Cookies, candies, and other goodies are not just childhood pleasures; they’re big business as well. Food producers pour substantial resources into creating and promoting distinctive brands that inspire unique associations in consumers’ minds. In jostling for consumers’ attention and loyalty, food companies don’t rely solely on word marks and logos, but on beguiling packaging, and, in certain cases, on the distinctive shape of the morsels themselves. In so doing, food producers continue to expand the borders of trade dress jurisprudence.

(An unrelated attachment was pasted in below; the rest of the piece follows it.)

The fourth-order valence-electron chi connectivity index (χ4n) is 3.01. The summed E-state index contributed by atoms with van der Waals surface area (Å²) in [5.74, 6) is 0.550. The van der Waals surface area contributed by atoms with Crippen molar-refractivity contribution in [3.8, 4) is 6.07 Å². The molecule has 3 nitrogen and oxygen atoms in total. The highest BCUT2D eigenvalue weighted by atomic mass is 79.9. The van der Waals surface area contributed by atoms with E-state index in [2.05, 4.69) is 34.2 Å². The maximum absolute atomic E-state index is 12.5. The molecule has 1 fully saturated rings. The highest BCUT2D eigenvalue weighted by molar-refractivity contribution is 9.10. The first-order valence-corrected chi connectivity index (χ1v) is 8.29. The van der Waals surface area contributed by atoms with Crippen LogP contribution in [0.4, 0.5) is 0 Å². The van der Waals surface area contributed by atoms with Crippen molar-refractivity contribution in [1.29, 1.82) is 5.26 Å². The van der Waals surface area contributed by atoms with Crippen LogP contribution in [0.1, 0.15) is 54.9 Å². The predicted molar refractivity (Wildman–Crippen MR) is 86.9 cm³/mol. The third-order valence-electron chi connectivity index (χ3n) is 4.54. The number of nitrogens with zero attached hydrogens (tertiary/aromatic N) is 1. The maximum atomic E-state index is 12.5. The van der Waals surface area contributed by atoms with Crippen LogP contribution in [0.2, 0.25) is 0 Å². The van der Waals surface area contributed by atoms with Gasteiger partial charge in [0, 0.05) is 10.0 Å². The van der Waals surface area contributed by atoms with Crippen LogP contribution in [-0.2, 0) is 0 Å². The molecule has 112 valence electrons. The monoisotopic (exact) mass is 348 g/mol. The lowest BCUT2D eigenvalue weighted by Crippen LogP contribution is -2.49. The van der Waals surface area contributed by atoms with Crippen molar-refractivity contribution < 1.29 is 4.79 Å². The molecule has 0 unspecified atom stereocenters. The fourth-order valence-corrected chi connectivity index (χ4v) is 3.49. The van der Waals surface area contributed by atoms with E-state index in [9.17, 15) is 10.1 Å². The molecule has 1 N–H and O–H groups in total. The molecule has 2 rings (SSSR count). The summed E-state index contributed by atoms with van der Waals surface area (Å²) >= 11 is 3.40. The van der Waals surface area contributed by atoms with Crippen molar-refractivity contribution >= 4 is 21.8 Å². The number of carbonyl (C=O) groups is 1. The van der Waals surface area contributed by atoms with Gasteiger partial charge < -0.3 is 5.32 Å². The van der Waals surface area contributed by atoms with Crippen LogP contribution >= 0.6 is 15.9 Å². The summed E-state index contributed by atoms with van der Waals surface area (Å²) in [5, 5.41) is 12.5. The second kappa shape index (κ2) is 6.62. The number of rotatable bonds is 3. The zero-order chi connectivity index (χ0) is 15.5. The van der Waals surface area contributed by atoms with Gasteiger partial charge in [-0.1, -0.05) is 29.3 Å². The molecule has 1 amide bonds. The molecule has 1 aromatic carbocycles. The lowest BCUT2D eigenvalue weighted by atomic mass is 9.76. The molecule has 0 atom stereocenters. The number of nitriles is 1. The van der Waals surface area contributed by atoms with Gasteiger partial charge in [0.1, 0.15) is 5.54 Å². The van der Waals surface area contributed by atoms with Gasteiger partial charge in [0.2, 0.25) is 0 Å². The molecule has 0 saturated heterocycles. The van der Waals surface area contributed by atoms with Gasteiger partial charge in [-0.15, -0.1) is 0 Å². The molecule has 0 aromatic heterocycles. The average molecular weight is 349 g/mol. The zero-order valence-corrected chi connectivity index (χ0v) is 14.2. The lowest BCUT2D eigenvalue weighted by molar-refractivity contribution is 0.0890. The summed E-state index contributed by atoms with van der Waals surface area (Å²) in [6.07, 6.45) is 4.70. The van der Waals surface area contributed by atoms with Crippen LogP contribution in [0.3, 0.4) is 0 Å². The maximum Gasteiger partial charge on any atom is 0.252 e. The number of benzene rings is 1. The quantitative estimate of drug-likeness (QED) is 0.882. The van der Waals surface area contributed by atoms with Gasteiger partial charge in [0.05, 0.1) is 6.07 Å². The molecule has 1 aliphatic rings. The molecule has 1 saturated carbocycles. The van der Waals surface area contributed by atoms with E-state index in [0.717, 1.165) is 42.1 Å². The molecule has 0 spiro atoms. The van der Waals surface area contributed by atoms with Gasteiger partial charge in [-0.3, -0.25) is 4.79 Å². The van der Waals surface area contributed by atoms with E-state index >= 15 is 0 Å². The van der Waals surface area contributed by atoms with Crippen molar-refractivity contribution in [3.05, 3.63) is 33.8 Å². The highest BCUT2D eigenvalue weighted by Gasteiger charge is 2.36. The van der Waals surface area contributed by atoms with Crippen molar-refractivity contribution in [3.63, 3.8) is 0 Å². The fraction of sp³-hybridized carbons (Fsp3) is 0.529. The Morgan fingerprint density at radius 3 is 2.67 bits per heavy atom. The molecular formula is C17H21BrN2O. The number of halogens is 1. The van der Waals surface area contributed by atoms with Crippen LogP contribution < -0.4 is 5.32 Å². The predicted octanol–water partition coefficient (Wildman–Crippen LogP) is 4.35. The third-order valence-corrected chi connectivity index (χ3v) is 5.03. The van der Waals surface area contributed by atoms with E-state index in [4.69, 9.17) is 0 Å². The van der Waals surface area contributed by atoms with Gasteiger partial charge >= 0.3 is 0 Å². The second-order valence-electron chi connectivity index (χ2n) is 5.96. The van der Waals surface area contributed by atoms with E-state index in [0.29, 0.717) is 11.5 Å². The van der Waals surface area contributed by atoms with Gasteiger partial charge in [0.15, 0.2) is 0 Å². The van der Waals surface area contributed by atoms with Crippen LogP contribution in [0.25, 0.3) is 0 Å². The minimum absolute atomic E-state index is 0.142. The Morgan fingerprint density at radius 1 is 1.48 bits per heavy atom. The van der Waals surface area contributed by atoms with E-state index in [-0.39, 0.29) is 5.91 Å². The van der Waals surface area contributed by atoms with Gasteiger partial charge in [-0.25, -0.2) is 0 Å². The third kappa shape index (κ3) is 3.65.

Food producers have had mixed success in seeking to carve out trade dress rights in their product packaging. Both Coca-Cola and Maker’s Mark have secured protection for and effectively enforced trade dress rights in their respective bottles’ designs. On the other hand, in 2014, Kind LLC unsuccessfully sought to enjoin its rival Clif Bar & Company from using allegedly infringing “slender, semi-clear” wrappers on its competing Clif Bars. In thwarting Kind’s motion for a preliminary injunction, the Court held that “despite the tendency for trade dresses to be inherently distinctive because the whole universe of materials and designs in available for packaging, [Kind’s] very common packaging design”—consisting chiefly of transparent panels and a description of the bar within—lacked distinctiveness, whether inherent or acquired, and was not entitled to protection.